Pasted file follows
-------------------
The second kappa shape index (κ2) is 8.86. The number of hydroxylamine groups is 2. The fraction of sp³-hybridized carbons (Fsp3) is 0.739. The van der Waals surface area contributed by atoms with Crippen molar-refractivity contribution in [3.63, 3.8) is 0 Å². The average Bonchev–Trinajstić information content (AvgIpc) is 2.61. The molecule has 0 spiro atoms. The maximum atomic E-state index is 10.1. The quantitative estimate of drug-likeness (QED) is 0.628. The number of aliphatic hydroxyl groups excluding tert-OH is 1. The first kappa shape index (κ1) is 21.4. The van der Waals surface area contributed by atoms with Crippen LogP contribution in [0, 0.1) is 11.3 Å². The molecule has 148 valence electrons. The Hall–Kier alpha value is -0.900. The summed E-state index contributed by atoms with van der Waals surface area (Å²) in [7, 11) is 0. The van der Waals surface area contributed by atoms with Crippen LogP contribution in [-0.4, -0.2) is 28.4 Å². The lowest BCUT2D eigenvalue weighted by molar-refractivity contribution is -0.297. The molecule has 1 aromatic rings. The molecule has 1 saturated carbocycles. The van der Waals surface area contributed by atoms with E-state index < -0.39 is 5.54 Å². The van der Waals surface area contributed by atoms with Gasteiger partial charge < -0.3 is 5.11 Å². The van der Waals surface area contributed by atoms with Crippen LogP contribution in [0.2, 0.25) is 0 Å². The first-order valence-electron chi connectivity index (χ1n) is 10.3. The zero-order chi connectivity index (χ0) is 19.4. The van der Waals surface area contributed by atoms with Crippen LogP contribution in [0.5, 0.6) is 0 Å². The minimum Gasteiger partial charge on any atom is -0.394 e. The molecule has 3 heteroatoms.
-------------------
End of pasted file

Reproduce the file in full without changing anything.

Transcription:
The second kappa shape index (κ2) is 8.86. The number of hydroxylamine groups is 2. The fraction of sp³-hybridized carbons (Fsp3) is 0.739. The van der Waals surface area contributed by atoms with Crippen molar-refractivity contribution in [3.63, 3.8) is 0 Å². The average Bonchev–Trinajstić information content (AvgIpc) is 2.61. The molecule has 0 spiro atoms. The maximum atomic E-state index is 10.1. The quantitative estimate of drug-likeness (QED) is 0.628. The number of aliphatic hydroxyl groups excluding tert-OH is 1. The first kappa shape index (κ1) is 21.4. The van der Waals surface area contributed by atoms with Crippen LogP contribution in [0, 0.1) is 11.3 Å². The molecule has 148 valence electrons. The Hall–Kier alpha value is -0.900. The summed E-state index contributed by atoms with van der Waals surface area (Å²) in [7, 11) is 0. The van der Waals surface area contributed by atoms with Crippen LogP contribution in [-0.4, -0.2) is 28.4 Å². The lowest BCUT2D eigenvalue weighted by molar-refractivity contribution is -0.297. The molecule has 1 aromatic rings. The molecule has 1 saturated carbocycles. The van der Waals surface area contributed by atoms with E-state index < -0.39 is 5.54 Å². The van der Waals surface area contributed by atoms with Gasteiger partial charge < -0.3 is 5.11 Å². The van der Waals surface area contributed by atoms with Crippen LogP contribution in [0.2, 0.25) is 0 Å². The first-order valence-electron chi connectivity index (χ1n) is 10.3. The zero-order chi connectivity index (χ0) is 19.4. The van der Waals surface area contributed by atoms with Crippen LogP contribution in [0.5, 0.6) is 0 Å². The minimum Gasteiger partial charge on any atom is -0.394 e. The molecule has 3 heteroatoms.